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April 11, 2016

EUTR enforcement starts to bite hard

EUTR enforcement starts to bite hard

An area of uncertainty for importers of wood products into the EU is the status of EUTR enforcement.

Indonesian manufacturers will be expecting to build on and accelerate the relatively slow growth in sales of furniture and other products to the EU in 2015 when the first FLEGT licenses are issued for Indonesian products, now expected in the third quarter of 2016, ITTO reported.

These licenses, issued as one important outcome of the VPA between Indonesia and the EU, will allow Indonesian products to be placed on the EU market without the need for any further due diligence on the part of the importer.

FLEGT licences are expected to greatly simplify and reduce the costs of EUTR conformance for individual EU operators dealing in products from Indonesia. They should also give Indonesian products an edge over competitors from non-VPA countries. However this is heavily dependent on effective enforcement of EUTR by EU authorities.

To date EUTR enforcement activities have been fairly low key, a situation partly explained by the time it has taken for EU Member States to introduce sanction regimes, and to build capacity and experience at national level. EUTR is an innovative and complex regulation and it is perhaps inevitable that there have been teething problems in implementation.

EUTR implementation has been particularly challenging during a period of austerity in the EU which has meant that in some Member States there has been unwillingness to commit resources. Indeed the European Commission was forced in late 2015 to start legal action against four Member States - Hungary, Greece, Romania and Spain – for their failure to introduce the necessary enforcement measures.

Meanwhile other Member States, while introducing the necessary legal frameworks, deliberately introduced a grace period to provide time to build understanding both in government agencies and the timber trade of the practical steps required for effective due diligence, However there are now signs that enforcement agencies in some Member States are moving out of the implementation phase and becoming more determined to take action against operators in breach of the legislation.

According to a recent article by Forest Trends, Sweden and the Netherlands have formally notified two companies that imported wood products from Cameroon and Myanmar—allegedly without undertaking effective Due Diligence—that they may be subject to sanction.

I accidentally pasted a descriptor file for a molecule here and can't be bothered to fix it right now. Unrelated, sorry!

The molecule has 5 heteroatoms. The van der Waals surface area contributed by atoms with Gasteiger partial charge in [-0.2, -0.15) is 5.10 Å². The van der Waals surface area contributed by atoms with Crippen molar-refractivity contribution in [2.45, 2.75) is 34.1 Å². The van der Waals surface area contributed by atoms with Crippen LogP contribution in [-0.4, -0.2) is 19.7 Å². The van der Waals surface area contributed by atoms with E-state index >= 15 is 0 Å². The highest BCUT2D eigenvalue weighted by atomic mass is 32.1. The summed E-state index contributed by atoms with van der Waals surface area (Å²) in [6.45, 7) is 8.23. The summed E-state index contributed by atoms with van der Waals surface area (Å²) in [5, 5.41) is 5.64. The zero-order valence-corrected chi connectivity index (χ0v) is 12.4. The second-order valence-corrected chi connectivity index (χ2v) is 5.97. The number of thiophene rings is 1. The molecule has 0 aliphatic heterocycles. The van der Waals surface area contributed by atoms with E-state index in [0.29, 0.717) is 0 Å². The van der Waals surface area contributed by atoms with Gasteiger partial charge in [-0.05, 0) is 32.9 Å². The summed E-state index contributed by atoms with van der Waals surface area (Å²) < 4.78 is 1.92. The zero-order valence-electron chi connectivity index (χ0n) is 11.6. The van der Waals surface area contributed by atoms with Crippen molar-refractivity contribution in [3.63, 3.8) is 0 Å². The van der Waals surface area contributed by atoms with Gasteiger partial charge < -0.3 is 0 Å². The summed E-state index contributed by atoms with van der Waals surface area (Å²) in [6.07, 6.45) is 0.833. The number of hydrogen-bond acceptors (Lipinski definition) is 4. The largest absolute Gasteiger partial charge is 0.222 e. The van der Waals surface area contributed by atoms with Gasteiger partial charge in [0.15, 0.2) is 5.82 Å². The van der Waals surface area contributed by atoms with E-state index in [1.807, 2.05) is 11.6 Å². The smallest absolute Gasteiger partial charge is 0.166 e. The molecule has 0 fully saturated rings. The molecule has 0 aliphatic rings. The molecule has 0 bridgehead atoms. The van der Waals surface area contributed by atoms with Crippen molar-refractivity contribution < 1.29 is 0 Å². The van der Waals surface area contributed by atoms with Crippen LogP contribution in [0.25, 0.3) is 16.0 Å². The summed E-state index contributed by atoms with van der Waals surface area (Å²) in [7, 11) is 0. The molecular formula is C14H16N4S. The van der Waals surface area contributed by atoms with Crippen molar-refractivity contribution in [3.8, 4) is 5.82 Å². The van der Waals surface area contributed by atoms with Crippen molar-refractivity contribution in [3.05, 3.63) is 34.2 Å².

Both these actions, announced almost simultaneously in mid-March, were primarily civil enforcement measures aimed at stopping the marketing of potentially illegal wood. These are not currently criminal cases such as those which have been prosecuted in the United States under the Lacey Act.

However, if the importing companies fail to act within the given timescales, administrative sanctions can be imposed.

The Dutch case has been presented to the public prosecutor as a potential criminal case, with a decision pending.

According to Forest Trends, the Netherlands Food and Consumer Product Safety Authority (NVWA) has issued an injunction notice to Fibois BV Purmerend for importing wood from CTT Ltd, a supplier in Cameroon. If the Dutch company doesn’t stop placing the wood on the market in the Netherlands, it will face a fine.

Drawing on information from the Dutch Timber Trade Federation (VVNH), Forest Trends emphasise that Fibois plans to appeal the government’s action.

In addition, Forest Trends note that the case has been sent to the National Prosecutors’ Office, and could be brought before a judge for a potential criminal law sanction. The NVWA cited the failure of the company to mitigate the “risk of illegal harvesting” inherent in purchasing wood from Cameroon given the “political situation in the Congo Basin.”

In announcing the case, the Dutch Government also noted that its main enforcement focus in the future will be on furniture imports from China, Vietnam, and India.

With respect to the Swedish case, Forest Trends report that this involves imports of teak flooring by a Swedish company called Retlog Ltd. The flooring was processed in Thailand using logs from Myanmar.

The Swedish enforcement agency publicly referenced the high incidence of forest sector corruption in the source country as a key determinant of risk.

This was reinforced by the EUTR Guidance Document Feb 2016 issued by the European Commission in February, which explicitly noted corruption as a criterion for judging risk in an EUTR-compliant Due Diligence System.

Forest Trends observe that the Swedish case is also significant for the involvement of Bureau Veritas in its role as EUTR Monitoring Organisation. Monitoring Organisations are formally recognised by the European Commission as competent to develop and support implementation of due diligence procedures on behalf of groups of operators. They form a key part of the EU’s strategy to ensure EUTR conformance is not too burdensome on small operators in the EU.

Forest Trends suggest that Bureau Veritas considered shipments under 1,000 cubic metres to be of negligible risk. However neither the EUTR legislation nor any guidance have such a threshold, so it is unclear how Bureau Veritas arrived at this assumption.

This raises important questions about where liability lies if a Monitoring Organisation, which is formally endorsed by the EC, promotes due diligence requirements that might be viewed as non-conformant by individual EUTR Competent Authorities.

 

 

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